Once upon a time newspapers were our main source of information. Now those old newspapers are a reliable source for hundreds of years of history and secrets of the past. Now you can search for people, places, and events without the hassle of sorting through mountains of papers!

Growing Every Second

Newspaper Archive is the world's largest online newspaper database featuring over 145+ million newspaper pages. Plus our database expands by one newspaper page per second for a total of around 2.5 million pages per month! The value of your membership grows along with it.

Genealogy Made Simple

Those looking to find out more about their forefathers can empower their genealogy search with Newspaper Archive. Within our massive database, users can search ancestors' names for news stories and obituaries. We must understand our past to understand our future!

Choose the Membership Plan that is right for you!

Unlimited 6 Month

$99.95 (45% Savings!)

Unlimited page views for 6 months Learn More

Unlimited Monthly

$29.95

Unlimited page views for 1 month Learn More

Introductory

$9.95

10 page views for 1 month Learn More

Subscribe or Cancel Anytime by calling 888-845-2887

24 hours a day Monday-Saturday

Take advantage of our Introductory Membership offer and become a member for 1 month only for $9.95!

Your full introductory membership payment will be credited toward the cost of full membership any time you choose to upgrade!

Your Membership Includes:
  • 10 page views for 1 month
  • Access to Over 145+ million Newspaper Pages
  • Ability to View, Save, and Print
  • Articles featuring over 100 million people
  • Weekly Search Alerts - We search for you!
  • & Many More Features!
Subscribe for a Monthly Membership only for $29.95
Your Membership Includes:
  • Unlimited Page Views
  • Access to Over 145+ million Newspaper Pages
  • Ability to View, Save, and Print
  • Articles featuring over 100 million people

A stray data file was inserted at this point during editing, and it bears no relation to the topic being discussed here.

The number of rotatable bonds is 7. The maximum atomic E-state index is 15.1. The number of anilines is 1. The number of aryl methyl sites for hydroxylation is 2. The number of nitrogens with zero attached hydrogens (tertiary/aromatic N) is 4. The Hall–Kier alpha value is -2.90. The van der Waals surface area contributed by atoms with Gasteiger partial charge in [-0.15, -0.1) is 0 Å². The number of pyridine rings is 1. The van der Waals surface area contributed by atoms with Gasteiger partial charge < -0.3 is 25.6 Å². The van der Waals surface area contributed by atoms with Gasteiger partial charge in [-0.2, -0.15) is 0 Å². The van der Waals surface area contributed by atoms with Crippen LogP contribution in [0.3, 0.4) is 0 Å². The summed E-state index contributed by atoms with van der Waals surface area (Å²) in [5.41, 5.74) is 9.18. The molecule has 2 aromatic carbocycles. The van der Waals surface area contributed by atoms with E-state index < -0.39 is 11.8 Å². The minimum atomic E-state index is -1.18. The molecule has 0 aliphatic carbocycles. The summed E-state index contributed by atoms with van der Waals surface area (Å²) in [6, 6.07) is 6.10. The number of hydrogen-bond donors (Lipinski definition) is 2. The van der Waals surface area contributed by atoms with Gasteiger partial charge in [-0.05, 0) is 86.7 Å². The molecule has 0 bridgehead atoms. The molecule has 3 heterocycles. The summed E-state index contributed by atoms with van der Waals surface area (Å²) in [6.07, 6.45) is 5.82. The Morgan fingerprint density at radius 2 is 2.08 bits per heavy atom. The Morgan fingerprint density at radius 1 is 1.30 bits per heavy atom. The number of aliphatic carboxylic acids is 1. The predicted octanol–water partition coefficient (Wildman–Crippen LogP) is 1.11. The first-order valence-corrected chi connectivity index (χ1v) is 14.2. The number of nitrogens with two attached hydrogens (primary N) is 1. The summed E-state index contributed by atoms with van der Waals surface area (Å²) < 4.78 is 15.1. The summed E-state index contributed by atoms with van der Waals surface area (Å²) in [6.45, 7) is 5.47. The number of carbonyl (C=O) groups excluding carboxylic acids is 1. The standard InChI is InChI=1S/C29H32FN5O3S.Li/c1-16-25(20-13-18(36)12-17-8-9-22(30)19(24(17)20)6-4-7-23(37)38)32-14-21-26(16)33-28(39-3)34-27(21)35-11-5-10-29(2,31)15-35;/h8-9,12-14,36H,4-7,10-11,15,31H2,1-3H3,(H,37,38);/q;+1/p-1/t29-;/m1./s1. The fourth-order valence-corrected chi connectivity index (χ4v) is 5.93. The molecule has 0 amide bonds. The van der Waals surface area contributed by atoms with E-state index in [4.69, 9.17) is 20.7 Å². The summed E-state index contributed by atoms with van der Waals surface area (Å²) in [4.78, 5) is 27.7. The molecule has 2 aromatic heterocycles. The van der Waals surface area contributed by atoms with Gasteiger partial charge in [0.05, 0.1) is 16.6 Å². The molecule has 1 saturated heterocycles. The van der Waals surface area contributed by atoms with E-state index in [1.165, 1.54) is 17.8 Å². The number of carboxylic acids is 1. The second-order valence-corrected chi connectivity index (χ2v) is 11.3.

• Full Access To All Content including 10 Foreign Countries
  • Weekly Search Alerts - We search for you!
  • & Many More Features!
Subscribe for a 6 Month Membership only for $99.95
Best Value! Save -45%
Your Membership Includes:
  • Unlimited Page Views
  • Access to Over 145+ million Newspaper Pages
  • Ability to View, Save, and Print
  • Articles featuring over 100 million people
  • Full Access To All Content including 10 Foreign Countries
  • Weekly Search Alerts - We search for you!
  • & Many More Features!

What our Customers Say:

"It is amazing how easy and exciting it is to access all of this information! I found hundreds of articles about my relatives from Germany! Well worth the subscription!" - Michael S.

"I love this site. It's interesting to read articles about different family members. I've found articles as well as an obituary about an uncle who passed away before I was born, and another about a great aunt. It's great for helping with genealogy." - Patricia T.

"A great research tool. Allows me to view events and gives me incredible insight into the stories of the past." - Charles S.

Search Billions of Newspaper Articles 145 Million+ Pages and More Added Weekly!

Uncover 400+ Years
of Newspaper Archives
(1607 to today!)

Browse by Date

Research Newspaper Articles from 19 Countries
& all 50 U.S. States

Browse by Location

Explore 6,200+ Current &
Historical Newspaper Titles
and Counting!

Browse by Publication